May 5, 2006
Look–progress! I finished the back of my Weasley! It’s sort of crunched up at the top because the stitch holder I bought isn’t as wide as the area being held, but it’s done. It’s not perfect–just before I got to the shoulder part, I found I was three stitches short. I would have sworn that I’d cast on the right number, double-counted them even, but twenty-some vertical inches later I lacked three. I studied the fabric carefully to see if I’d dropped them along the way but didn’t find unusual holes or ladders or any other sign of the missing stitches. Curious. I thought about pretending I didn’t notice–Weasley sweaters are supposed to be a bit wonky, after all–but decided to do the increases needed to get up to the right number so when I finally get to work the collar I’ll have what the pattern calls for. I also thought about leaving the shoulder stitches live so I could try the three-needle bindoff Lil told me about, but I chickened out because I even though I got out Maggie Righetti’s sweater book and studied, I couldn’t quite grasp how to do the short rows needed so instead I went with the bound-off stairsteps (which were optional in the pattern, so I felt quite clever that I at least understood how to do those). Now I’m feeling like I should have at least tried the short rows, because I’ll need to learn that technique eventually if I want to ever make a sweater that fits me properly–I’ve done enough reading to know that short rows are ideal for ample-busted figures like mine. Maybe by the time I get to the front of the sweater I’ll be brave enough–I’ll have to see how the intarsia goes. I’ve got about 16 more inches to knit on the front before I get to that point. (I’ve also got plenty of yarn to play with–my special order finally came into the local yarn shop and amazingly it’s the same dye lot as I got from The Knitting Garden online. So now I have lots and lots of purple Felted Tweed and it all matches.)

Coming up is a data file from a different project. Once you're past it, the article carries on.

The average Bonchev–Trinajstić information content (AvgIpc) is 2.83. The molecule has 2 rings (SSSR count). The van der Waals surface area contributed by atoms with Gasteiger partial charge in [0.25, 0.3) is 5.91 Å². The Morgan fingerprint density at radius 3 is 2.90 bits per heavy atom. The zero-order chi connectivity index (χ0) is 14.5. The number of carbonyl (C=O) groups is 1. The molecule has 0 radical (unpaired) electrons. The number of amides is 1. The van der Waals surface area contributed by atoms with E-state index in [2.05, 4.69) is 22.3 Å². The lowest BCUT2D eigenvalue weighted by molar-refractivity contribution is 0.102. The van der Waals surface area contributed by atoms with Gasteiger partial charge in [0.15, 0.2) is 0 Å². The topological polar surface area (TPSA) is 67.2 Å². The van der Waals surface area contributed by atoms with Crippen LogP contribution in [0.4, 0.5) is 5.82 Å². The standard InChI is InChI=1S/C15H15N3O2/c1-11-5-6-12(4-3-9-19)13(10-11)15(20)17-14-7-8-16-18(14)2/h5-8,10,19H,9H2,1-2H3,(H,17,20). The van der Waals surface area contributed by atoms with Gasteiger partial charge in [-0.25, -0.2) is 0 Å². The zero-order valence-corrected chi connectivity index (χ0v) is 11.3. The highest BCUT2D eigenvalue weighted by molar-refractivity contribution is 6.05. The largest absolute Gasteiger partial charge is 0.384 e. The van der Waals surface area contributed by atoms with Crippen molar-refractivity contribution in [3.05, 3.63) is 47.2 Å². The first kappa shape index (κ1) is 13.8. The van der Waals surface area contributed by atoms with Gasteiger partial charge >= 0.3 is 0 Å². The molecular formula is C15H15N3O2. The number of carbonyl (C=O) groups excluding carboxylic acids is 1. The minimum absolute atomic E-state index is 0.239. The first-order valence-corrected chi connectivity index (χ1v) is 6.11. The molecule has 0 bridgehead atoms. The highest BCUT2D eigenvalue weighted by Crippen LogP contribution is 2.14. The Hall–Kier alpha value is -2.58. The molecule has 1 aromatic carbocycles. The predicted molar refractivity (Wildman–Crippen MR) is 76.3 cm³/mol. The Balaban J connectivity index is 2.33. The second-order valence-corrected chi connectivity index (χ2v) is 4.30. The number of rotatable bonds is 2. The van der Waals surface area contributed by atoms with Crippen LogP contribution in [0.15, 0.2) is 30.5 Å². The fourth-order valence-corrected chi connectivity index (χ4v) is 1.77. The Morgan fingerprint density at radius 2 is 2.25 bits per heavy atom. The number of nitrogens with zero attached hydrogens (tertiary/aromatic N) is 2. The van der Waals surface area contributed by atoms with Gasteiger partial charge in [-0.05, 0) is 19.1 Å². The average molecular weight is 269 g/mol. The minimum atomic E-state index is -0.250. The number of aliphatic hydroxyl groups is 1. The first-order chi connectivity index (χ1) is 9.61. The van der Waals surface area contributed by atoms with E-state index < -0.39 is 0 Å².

And here’s what I made when I needed a break from the acres of stockinette in the sweater (note to self: losing weight will mean smaller sweaters that are quicker to knit, so get on that)–a little neckwarmer from this pattern, which I found via this other Karen’s weblog when looking for something to make with the one skein of Mountain Colors Twizzle in Elderberry I had on hand. It got warm just about the time I was making this, so I haven’t had a chance to see if I’ll get much wear out of it, but it did give me a chance to practice increases and decreases and making the slit where the end goes through was pretty cool. I also learned something very important from this little project: skeins really do need to be turned into balls before knitting anything more than a gauge swatch. I thought I could skip that step–I’d be careful and I wasn’t going to need the whole yardage anyway so why go to the trouble to ball it all up. Well, because if you don’t it will turn into an unholy snarl–that’s why. I think I spent almost as much time untangling the leftover yarn as I did making the scarflet. Never again. Fortunately, the Felted Tweed is already in balls, because every time I start to research the subject, I get overwhelmed by the options–do it by hand? get a nostepinde? explain to Mr. what a nostepinde is and get him to make me one? head down into the basement and try to make my own? get a ball winder? and a swift? or just a swift? (I already have an electric mixer, so if I had a swift I could use this method.) I have no idea.
I also took time off from the sweater to knit a swatch of the yarn that called to me from the clearance corner when I went to pick up my overdue Felted Tweed. This is Mondial Ischia (50% Tactel poly microfiber, 30% cotton, 20% acrylic) in color 937. Unknitted, it looks a lot like candy–specifically those hard candy sticks with the spiral stripes that I always associate with old-fashioned general stores. This is weird stuff–very springy. I’m not sure what I’ll be able to make with the three balls I got. I need to remember that buying yarn is not like buying fabric. I can buy a fat quarter of a pretty cotton print and know that it will work with other things in my stash. Not so with yarn, where fiber content and gauge are factors to be reckoned with.